I am pretty sure I had seen printed reports that Yusef Islam (FKA Cat Stevens) would not be appearing at the event, so no one was more blown away than me when he not only showed up, looking and sounding great, but also performed three of his classic songs including – wait for it – “Wild World” and “Peace Train”! Holy Effing Ess, “Peace Train.” I can’t even think about that song without losing my shit, so imagine what it was like to hear CAT FUCKING STEVENS perform it flawlessly, live in front of thousands of people. That’s a once-in-a-lifetime moment that you’ll never see again. I still can’t believe it happened, and I was there!
This out of chronological order, but it was so great to see Art Garfunkel induct Stevens. I love that guy.
Linda Ronstadt is an artist whose music I grew up loving back when AM Radio was a thing you listened to. Ronstadt is now retired and no longer travels due to symptoms of Parkinson’s Disease, but many talented ladies of rock were there to pay her tribute including Bonnie Raitt, Emmy Lou Harris, Stevie Nicks and Sheryl Crow. Carrie Underwood also performed a stunning version of “Different Drum” (written by Mike Nesmith of The Monkees. Way.) that knocked my socks off. She may have the stage presence of a shoe, but her voice has gotten completely insane since she won American Idol.
I was charmed by Bruce Springsteen’s Induction speech for his longtime musical companions, The E Street Band. They seem like a great family of musicians. Also, Max Weinberg is hot. Also, thank you E Street Band acceptance speeches for providing an excellent opportunity for me to make a much-needed trip to the Ladies Room.
My fondness for the music of Hall and Oates is pretty much restricted to “War Baby Son of Zorro” and, if forced to cite a more recent title, “Method of Modern Love,” on which I enjoy the part where Daryl Hall spells the song’s title. The thing is, despite the fact that songs like “Maneater” and “Sara Smile” serve as very, very effective emetic, their band is one of the tightest live bands I’ve ever seen, and Daryl Hall still ranks among the best voices in rock. I really enjoyed their performance.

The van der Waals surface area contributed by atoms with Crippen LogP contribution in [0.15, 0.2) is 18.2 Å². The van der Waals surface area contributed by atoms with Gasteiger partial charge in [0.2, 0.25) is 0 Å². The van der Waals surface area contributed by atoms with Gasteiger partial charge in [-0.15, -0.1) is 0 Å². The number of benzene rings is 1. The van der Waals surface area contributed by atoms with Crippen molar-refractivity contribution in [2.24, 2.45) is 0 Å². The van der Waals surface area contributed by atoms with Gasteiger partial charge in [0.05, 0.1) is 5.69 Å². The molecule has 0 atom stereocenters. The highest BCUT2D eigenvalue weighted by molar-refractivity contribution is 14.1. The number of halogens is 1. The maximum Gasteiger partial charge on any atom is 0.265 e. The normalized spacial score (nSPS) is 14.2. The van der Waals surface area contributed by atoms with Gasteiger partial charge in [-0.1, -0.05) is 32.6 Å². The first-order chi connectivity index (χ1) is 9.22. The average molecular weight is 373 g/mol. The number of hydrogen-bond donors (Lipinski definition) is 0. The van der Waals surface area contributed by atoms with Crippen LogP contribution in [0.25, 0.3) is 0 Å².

I can’t even remember who said in their speech that the “Greatest pop song ever written was Beethoven’s 9th,” but that person was 100% correct.
Joan Jett Performs with Nirvana
Nirvana’s Induction started at 11:45 PM, but it was so worth waiting for, not only to see Joan Jett front the band for “Smells Like Teen Spirit” and the surprise performance of “All Apologies” as sung by teen singing sensation, Lorde, but also to hear David Grohl drop the F-Bomb at least four times. He is my new Hero.
I Love This Place (Photo Courtesy Bobby Van’s Grill)
It’s been more than a year since our previous review of Bobby Van’s Grill on West 50th Street, so it was a special treat to be invited back again for another taste of what we here at The Gig consider to be the Best Filet Mignon in Manhattan. Just being serious. Here are a few of the reasons why this surely won’t be our last visit to this Midtown gem.
First of all, the place is gorgeous. Bobby Van’s is an old school steakhouse fitted out in warm woods, polished brass fixtures and classic lighting moderated by decorative glass shades. As soon as you enter the restaurant, which is fronted by a spectacular long bar, you feel comfortable and welcome, but also like you are in for a very special dining experience.